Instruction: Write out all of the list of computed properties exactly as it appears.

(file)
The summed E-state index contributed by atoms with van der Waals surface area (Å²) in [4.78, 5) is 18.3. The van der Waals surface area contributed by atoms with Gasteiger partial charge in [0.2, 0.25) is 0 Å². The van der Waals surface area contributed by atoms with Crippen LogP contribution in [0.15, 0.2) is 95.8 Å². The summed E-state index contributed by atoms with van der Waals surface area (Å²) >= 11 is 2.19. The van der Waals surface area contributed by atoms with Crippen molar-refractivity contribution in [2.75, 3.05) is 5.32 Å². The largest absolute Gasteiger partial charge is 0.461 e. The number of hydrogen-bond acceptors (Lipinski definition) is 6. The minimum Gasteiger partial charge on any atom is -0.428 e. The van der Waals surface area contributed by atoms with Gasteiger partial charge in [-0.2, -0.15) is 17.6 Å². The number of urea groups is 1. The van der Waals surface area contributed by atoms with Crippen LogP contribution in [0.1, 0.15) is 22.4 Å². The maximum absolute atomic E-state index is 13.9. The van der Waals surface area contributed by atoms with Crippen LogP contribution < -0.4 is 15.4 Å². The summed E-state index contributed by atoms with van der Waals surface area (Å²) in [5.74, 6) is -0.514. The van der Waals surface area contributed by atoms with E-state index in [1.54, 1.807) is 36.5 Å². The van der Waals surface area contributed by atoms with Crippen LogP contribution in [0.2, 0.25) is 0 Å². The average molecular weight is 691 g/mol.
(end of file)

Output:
The summed E-state index contributed by atoms with van der Waals surface area (Å²) in [4.78, 5) is 18.3. The van der Waals surface area contributed by atoms with Gasteiger partial charge in [0.2, 0.25) is 0 Å². The van der Waals surface area contributed by atoms with Crippen LogP contribution in [0.15, 0.2) is 95.8 Å². The summed E-state index contributed by atoms with van der Waals surface area (Å²) >= 11 is 2.19. The van der Waals surface area contributed by atoms with Crippen molar-refractivity contribution in [2.75, 3.05) is 5.32 Å². The largest absolute Gasteiger partial charge is 0.461 e. The number of hydrogen-bond acceptors (Lipinski definition) is 6. The minimum Gasteiger partial charge on any atom is -0.428 e. The van der Waals surface area contributed by atoms with Gasteiger partial charge in [-0.2, -0.15) is 17.6 Å². The number of urea groups is 1. The van der Waals surface area contributed by atoms with Crippen LogP contribution in [0.1, 0.15) is 22.4 Å². The maximum absolute atomic E-state index is 13.9. The van der Waals surface area contributed by atoms with Crippen LogP contribution < -0.4 is 15.4 Å². The summed E-state index contributed by atoms with van der Waals surface area (Å²) in [5.74, 6) is -0.514. The van der Waals surface area contributed by atoms with E-state index in [1.54, 1.807) is 36.5 Å². The van der Waals surface area contributed by atoms with Crippen LogP contribution in [0.2, 0.25) is 0 Å². The average molecular weight is 691 g/mol.